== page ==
Memorial Day, 2013

As I presume you’re all aware, most of us have one father, two grandfathers, four great-grandfathers, and eight great-great-grandfathers. The farther back in time you go the more likely it is that the progression will grow more slowly than exponentially but that’s a subject for another time.

I wasn’t good enough for military service—I was called up but rejected. I think I’ve told the story before but my dad tried multiple times to enlist during World War II but was turned down by every branch of the service plus the FBI.

Neither of my grandfathers served in World War I. They were both too old. Neither of them served in the Spanish-American War, either. Indeed, you have to go back to the American Civil War before you find anyone in my direct ancestral line who saw military service. Three of my great-great-grandfathers served in the Union Army. My great-great-grandfather Schuler, presumably, was in the Swiss army but he emigrated to the United States in 1865. I just don’t know about the other four. I suspect they never served in the U. S. military.

My mom’s Uncle Ed was one of the happy few who volunteered for and served in World War II and was called up both for Korea and Viet Nam. Thanks, Ed.

My wife’s father and her maternal uncles all served in the Navy in World War II, her father as a radioman onboard a battleship and her uncles in submarines. Her maternal grandfather served in World War I, also in submarines.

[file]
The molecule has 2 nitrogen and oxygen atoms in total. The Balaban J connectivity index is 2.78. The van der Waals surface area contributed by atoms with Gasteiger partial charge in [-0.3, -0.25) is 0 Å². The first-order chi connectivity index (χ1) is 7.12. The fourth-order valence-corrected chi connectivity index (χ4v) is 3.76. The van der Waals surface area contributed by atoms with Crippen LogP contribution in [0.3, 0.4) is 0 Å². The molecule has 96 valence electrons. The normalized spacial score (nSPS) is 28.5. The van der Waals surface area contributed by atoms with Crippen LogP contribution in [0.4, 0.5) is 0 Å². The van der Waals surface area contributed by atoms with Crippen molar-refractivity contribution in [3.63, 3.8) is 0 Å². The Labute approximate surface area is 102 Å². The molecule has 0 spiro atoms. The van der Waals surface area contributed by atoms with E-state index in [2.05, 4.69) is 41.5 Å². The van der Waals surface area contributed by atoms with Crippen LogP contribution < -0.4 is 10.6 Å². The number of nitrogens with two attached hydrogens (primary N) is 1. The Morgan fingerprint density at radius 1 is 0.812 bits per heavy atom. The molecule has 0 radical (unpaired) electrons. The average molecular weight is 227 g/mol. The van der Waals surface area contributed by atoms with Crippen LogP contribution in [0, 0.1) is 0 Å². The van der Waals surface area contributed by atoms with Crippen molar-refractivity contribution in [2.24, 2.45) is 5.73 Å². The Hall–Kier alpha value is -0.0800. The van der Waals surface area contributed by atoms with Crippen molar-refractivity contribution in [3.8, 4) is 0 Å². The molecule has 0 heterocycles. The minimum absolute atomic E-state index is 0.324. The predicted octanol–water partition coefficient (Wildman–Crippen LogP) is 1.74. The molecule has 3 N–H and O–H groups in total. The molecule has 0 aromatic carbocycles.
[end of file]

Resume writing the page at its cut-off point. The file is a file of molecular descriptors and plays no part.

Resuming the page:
Memorial Day began as Decoration Day, a day in which the graves of the Union Army dead were decorated. Over time it has transmogrified into a day in which we commemorate all who served (that would actually be Veteran’s Day, once Armistice Day) but, particularly, those who gave their lives. My family has been fortunate in that we have no war dead. That is, in part, because others served and even gave their lives and we’re grateful for that.

3 comments… add one
  • steve Link

    I remember my cousin who helped inspire my decision to join. Multiple tours in Vietnam. Was never quite the same after. Developed alcohol problems and died in a car crash. A few years after he got out. Some people just end up broken after wars and never really get back to normal. His name is not on the wall, nor are any of the others like him. We forget about those who don’t actually die during the war.


  • How incredible that you know your family history going back that far. European wars and dislocations mean that my family history, especially on my father’s side, is lost in the past.

  • That’s just scratching the surface. I can trace my Swiss ancestry back to the 14th century. If my distant cousin Ansgwerd is to be believed, back to the 9th century.

    That’s another way in which my family is atypical. We’ve maintained some level of contact with the Swiss Schulers over the years.

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